Living in the moment is something too many of us forget to do, me included as it was pointed out recently. It's important to savor whatever is in front of us at any moment -- warm puppies, happy children, the smell of pine trees, the Thanksgiving leftovers in my refrigerator.
I did the attached flower for no other reason than I felt like doing it. I savored the time of copy/paste/rotate/fill/emboss... When I was done with it, I wondered why did I waste time on something for which I don't have a practical application? There are so many "useful" things I "should" have done instead. I was following a friend's advice to "lighten up", and pushed myself to doodle while watching tv. The doodle seemed enough to computer doodle too.
I read the Tao of Pooh this week, and absolved myself for "wasting" time on impractical computer art. I greatly recommend this book. It's Eastern philosophy ala Winnie the Pooh, and one of my brother Brian's favorites. He has quoted it to me for years, and I finally read it after finding it in my niece's bedroom last weekend.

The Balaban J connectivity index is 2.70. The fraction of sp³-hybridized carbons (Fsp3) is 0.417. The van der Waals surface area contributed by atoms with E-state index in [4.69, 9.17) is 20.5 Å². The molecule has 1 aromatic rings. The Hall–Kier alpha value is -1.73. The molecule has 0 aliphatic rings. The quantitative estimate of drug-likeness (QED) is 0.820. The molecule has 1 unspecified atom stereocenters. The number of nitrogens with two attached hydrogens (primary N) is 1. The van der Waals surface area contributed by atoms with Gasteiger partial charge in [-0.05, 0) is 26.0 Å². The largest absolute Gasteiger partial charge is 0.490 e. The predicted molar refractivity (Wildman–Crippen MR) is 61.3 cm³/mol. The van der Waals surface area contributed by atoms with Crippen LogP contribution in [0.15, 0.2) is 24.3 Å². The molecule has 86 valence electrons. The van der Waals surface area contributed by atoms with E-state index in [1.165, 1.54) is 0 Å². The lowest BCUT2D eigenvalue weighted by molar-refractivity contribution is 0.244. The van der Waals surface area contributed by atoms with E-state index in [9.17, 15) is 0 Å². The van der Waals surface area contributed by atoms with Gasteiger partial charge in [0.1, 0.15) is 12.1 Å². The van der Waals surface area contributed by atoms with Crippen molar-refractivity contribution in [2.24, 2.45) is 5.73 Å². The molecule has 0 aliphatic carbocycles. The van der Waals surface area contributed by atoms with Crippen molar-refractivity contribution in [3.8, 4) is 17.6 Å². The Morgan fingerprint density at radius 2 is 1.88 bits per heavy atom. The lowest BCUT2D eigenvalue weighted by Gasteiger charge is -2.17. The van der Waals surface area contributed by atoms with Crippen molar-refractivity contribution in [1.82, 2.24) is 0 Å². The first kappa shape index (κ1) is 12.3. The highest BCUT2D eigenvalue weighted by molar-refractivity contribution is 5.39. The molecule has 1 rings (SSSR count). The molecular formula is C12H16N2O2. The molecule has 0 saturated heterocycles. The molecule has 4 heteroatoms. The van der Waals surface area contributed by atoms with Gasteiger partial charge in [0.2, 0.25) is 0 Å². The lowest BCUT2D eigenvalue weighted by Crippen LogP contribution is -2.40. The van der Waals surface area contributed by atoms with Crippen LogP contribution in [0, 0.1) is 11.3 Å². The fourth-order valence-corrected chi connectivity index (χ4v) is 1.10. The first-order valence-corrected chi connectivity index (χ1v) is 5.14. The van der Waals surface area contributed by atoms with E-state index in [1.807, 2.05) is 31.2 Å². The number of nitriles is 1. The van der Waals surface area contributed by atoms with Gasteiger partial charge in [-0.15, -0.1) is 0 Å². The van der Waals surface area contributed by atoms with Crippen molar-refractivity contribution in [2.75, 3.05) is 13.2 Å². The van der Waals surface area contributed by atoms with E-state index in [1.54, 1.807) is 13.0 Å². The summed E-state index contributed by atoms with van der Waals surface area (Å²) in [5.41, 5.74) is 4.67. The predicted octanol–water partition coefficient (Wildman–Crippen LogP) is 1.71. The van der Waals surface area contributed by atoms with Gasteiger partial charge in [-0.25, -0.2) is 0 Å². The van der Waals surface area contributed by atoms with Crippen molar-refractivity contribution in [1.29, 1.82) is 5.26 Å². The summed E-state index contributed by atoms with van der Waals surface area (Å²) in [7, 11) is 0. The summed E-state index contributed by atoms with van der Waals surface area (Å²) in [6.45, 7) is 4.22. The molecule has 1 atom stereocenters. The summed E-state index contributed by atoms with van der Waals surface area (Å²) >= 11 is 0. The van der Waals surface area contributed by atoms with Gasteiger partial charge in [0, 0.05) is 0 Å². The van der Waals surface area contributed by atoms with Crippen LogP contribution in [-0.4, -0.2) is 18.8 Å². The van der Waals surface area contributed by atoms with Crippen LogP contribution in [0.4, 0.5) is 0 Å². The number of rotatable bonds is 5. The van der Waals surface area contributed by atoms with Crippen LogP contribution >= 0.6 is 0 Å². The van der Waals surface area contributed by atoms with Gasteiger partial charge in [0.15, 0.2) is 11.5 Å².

The lesson I've been contemplating this week is that water doesn't run in a straight line. Having spent so much time on the bank of my river, I've watched the water flow around rocks, wander to the edges, and go wherever it finds the least resistance. Thinking about this has let me give myself permission to quit banging my head on what I "should" do, and apply my energies to the things that feel more comfortable and happy. When I think of "shoulds", I procrastinate and spend my time in self-criticism. In other words, get nothing done instead of making impractical flowers.
Maybe the flower is important in ways I haven't considered? It reminds me of what I like to do, and another of the lessons in the book is to be true to our own natures and success will follow effortlessly. I look at other people's blogs and notice the cute children's art and funny cartoons. That's great for the people who like to do those things, and I like looking at it, but I like painting flowers. Sometimes impractical, fanciful flowers with no apparent use.
I feel lighter and happier to allow myself an impractical flower. I feel less restrained to allow myself to wander wherever the water wants to take me. Happy artists make happy art, and that makes the world better for everyone!